• Data Matrix codes and QR codes are two-dimensional barcodes that use black-and-white modules to store information.
  • They get busier in appearance as more data is encoded.
  • Both barcodes can be scanned and decoded by smartphone cameras or dedicated third-party barcode scanning applications.
  • DataMatrix and QR can carry the same data as traditional linear or “1D” barcodes.
  • They are mentioned in GS1 and can encode all GS1 ID keys, including a GTIN (Global Trade Item Number).
  • Data matrix and QR barcodes have high print tolerances and error correction capabilities.
  • Both barcodes are public domain codes, meaning anyone can generate and use them without paying royalty fees or obtaining a license.
  • DataMatrix and QR codes require a “Quite Zone” to ensure proper and accurate scanning.
  • They can be printed in different colours.
  • Data Matrix codes and QR codes are omnidirectional, meaning they can be scanned from any angle (0° to 360°).

Data Matrix and QR codes are two of many barcode technologies available today. Refer to our guide on types of barcodes to learn more about other available barcode symbologies.

QR VS DataMatrix - The Main Differences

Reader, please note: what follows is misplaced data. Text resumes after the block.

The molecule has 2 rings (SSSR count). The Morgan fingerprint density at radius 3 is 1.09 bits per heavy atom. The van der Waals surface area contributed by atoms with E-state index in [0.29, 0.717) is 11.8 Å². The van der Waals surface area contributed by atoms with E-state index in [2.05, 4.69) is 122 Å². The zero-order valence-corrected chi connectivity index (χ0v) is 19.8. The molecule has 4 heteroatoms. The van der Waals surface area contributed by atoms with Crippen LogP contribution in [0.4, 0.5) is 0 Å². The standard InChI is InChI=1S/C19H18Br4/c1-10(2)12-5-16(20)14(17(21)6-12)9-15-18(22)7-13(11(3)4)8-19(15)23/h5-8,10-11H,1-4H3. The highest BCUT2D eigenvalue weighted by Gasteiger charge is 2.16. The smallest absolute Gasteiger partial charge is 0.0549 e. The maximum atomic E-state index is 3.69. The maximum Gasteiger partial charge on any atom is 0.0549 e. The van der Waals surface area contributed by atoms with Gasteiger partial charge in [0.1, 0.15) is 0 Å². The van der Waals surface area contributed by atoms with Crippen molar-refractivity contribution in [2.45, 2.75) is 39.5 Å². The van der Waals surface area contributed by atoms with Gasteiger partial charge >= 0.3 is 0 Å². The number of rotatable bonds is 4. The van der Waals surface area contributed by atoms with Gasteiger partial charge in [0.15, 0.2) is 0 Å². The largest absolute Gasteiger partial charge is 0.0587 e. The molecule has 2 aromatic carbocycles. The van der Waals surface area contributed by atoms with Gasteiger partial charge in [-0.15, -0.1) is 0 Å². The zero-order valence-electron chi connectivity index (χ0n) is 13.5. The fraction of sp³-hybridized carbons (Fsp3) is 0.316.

Now that we understand the similarities between DataMatrix barcodes and QR barcodes let’s discuss the differences.

We have differentiated QR codes and DataMatrix based on the following parameter.

  • Appearance and structural difference
  • Supported character set
  • Size
  • Data capacity
  • Error correction levels
  • Relevant ISO standard
  • Customisation ability
  • Application

Appearance and Structural Differences

QR and DataMatrix codes are made of black and white modules arranged in a grid-like pattern. However, the patterns of the two types are quite different.

Data Matrix codes have an “L” shape as a finder pattern at one end, while QR codes have three identical squares placed at the top right, top left, and bottom left corners as a finder pattern.

Supported Character Set

The character set is the type of information that can be encoded in a barcode.

A Data Matrix barcode supports all 256 ASCII characters, ISO characters, Extended Binary Coded Decimal Interchange Code (EBCDIC) characters, and multi-byte character sets.

On the other hand, a QR barcode supports numeric characters, alphanumeric characters, byte/binary data, and Kanji characters (character set according to JIS X 0208).

Physical Size

The barcode size is an essential consideration as it affects scanning accuracy.

In general, the size of the barcode increases as more data is encoded. However, Data Matrix codes are high-density barcodes, meaning they can store more information in a smaller space than QR codes.

Both barcodes have sizing limits beyond which the data will not be correctly read by scanners or cameras.